OSA's Digital Library

Applied Optics

Applied Optics


  • Editor: Joseph N. Mait
  • Vol. 48, Iss. 28 — Oct. 1, 2009
  • pp: 5413–5422

Operating wavelengths optimization for a spaceborne lidar measuring atmospheric CO 2

Jérôme Caron and Yannig Durand  »View Author Affiliations

Applied Optics, Vol. 48, Issue 28, pp. 5413-5422 (2009)

View Full Text Article

Enhanced HTML    Acrobat PDF (949 KB)

Browse Journals / Lookup Meetings

Browse by Journal and Year


Lookup Conference Papers

Close Browse Journals / Lookup Meetings

Article Tools



The Advanced Space Carbon and Climate Observation of Planet Earth (A-SCOPE) mission, a candidate for the next generation of European Space Agency Earth Explorer Core Missions, aims at measuring CO 2 concentration from space with an integrated path differential absorption (IPDA) lidar. We report the optimization of the lidar instrument operating wavelengths, building on two performance models developed to assess measurement random errors from the instrument, as well as knowledge errors on geophysical and spectral parameters required for the measurement processing. A promising approach to decrease sensitivity to water vapor errors by 1 order of magnitude is reported and illustrated. The presented methods are applicable for any airborne or spaceborne IPDA lidar.

© 2009 Optical Society of America

OCIS Codes
(010.0010) Atmospheric and oceanic optics : Atmospheric and oceanic optics
(010.3640) Atmospheric and oceanic optics : Lidar
(010.0280) Atmospheric and oceanic optics : Remote sensing and sensors

ToC Category:
Atmospheric and Oceanic Optics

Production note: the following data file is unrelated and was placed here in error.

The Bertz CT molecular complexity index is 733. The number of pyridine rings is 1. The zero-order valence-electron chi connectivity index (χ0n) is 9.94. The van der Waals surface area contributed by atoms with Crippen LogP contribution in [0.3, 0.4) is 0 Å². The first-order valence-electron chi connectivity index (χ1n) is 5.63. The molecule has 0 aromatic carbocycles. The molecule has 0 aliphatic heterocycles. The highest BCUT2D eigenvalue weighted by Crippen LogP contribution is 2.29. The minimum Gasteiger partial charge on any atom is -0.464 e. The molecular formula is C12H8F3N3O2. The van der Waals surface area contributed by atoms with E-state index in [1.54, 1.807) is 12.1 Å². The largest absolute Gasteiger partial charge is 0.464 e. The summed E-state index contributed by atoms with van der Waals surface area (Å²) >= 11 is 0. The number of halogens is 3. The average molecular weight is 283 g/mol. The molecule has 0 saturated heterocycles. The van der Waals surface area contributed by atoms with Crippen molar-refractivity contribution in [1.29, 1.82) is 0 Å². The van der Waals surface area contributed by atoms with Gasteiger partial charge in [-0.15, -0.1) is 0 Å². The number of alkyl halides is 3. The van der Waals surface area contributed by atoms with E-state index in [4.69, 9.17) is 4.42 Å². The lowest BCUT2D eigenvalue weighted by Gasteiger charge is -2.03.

Original Manuscript: June 29, 2009
Revised Manuscript: August 27, 2009
Manuscript Accepted: September 7, 2009
Published: September 25, 2009

Jérôme Caron and Yannig Durand, "Operating wavelengths optimization for a spaceborne lidar measuring atmospheric CO2," Appl. Opt. 48, 5413-5422 (2009)

Sort:  Author  |  Year  |  Journal  |  Reset  


  1. “A-SCOPE--Advanced Space Carbon and Climate Observation of Planet Earth, Report For Assessment,” ESA-SP1313/1 (European Space Agency, 2008), http://esamultimedia.esa.int/docs/SP1313-1_ASCOPE.pdf.
  2. Orbiting Carbon Observatory (OCO), http://oco.jpl.nasa.gov/.
  3. Global Greenhouse Gas Observation by Satellite (GOSAT), http://www.gosat.nies.go.jp/.
  4. E. Dufour and F. M. Breon, “Spaceborne estimate of atmospheric CO2 column by use of the differential absorption method: error analysis,” Appl. Opt. 42, 3595-3609 (2003). [CrossRef] [PubMed]
  5. J. Caron, Y. Durand, J.-L. Bezy, and R. Meynart, “Performance modeling for A-SCOPE, a spaceborne lidar measuring atmospheric CO2,” Proc. SPIE7479 (in press).
  6. Reference Model of the Atmosphere, issued for A-SCOPE assessment study (ESA internal document, 2007, available on request).
  7. L. S. Rothman, C. P. Rinsland, A. Goldman, S. T. Massie, D. P. Edwards, J.-M. Flaud, A. Perrin, C. Camy-Peyret, V. Dana, J.-Y. Mandin, J. Schroeder, A. McCann, R. R. Gamache, R. B. Wattson, K. Yoshino, K. V. Chance, K. W. Jucks, L. R. Brown, V. Nemtchinov, and P. Varanasi, “The HITRAN molecular spectroscopic database and Hawks (HITRAN atmospheric workstation): 1996 edition,” J. Quant. Spectrosc. Radiat. Transfer 60, 665-710 (1998). [CrossRef]